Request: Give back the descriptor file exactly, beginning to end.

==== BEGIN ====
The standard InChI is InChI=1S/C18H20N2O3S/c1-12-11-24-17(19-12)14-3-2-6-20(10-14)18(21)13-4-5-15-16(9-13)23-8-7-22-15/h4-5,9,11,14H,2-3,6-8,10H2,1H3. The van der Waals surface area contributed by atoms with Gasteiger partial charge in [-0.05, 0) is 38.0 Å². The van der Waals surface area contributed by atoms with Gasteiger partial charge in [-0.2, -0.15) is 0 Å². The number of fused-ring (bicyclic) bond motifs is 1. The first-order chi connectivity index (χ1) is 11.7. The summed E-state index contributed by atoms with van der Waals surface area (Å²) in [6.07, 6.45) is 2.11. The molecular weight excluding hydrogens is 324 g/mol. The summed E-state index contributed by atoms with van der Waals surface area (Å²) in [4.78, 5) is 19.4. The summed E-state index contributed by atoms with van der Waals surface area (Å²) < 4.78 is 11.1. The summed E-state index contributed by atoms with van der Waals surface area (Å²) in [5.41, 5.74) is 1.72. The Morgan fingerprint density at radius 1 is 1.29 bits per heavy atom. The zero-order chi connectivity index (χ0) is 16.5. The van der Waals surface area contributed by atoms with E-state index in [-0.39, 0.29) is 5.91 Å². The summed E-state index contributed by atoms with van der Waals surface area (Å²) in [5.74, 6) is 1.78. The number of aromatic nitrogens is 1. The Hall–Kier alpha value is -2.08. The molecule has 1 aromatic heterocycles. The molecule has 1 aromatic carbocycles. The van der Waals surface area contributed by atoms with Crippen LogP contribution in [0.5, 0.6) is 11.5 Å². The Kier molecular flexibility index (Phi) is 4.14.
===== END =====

The standard InChI is InChI=1S/C18H20N2O3S/c1-12-11-24-17(19-12)14-3-2-6-20(10-14)18(21)13-4-5-15-16(9-13)23-8-7-22-15/h4-5,9,11,14H,2-3,6-8,10H2,1H3. The van der Waals surface area contributed by atoms with Gasteiger partial charge in [-0.05, 0) is 38.0 Å². The van der Waals surface area contributed by atoms with Gasteiger partial charge in [-0.2, -0.15) is 0 Å². The number of fused-ring (bicyclic) bond motifs is 1. The first-order chi connectivity index (χ1) is 11.7. The summed E-state index contributed by atoms with van der Waals surface area (Å²) in [6.07, 6.45) is 2.11. The molecular weight excluding hydrogens is 324 g/mol. The summed E-state index contributed by atoms with van der Waals surface area (Å²) in [4.78, 5) is 19.4. The summed E-state index contributed by atoms with van der Waals surface area (Å²) < 4.78 is 11.1. The summed E-state index contributed by atoms with van der Waals surface area (Å²) in [5.41, 5.74) is 1.72. The Morgan fingerprint density at radius 1 is 1.29 bits per heavy atom. The zero-order chi connectivity index (χ0) is 16.5. The van der Waals surface area contributed by atoms with E-state index in [-0.39, 0.29) is 5.91 Å². The summed E-state index contributed by atoms with van der Waals surface area (Å²) in [5.74, 6) is 1.78. The number of aromatic nitrogens is 1. The Hall–Kier alpha value is -2.08. The molecule has 1 aromatic heterocycles. The molecule has 1 aromatic carbocycles. The van der Waals surface area contributed by atoms with Crippen LogP contribution in [0.5, 0.6) is 11.5 Å². The Kier molecular flexibility index (Phi) is 4.14.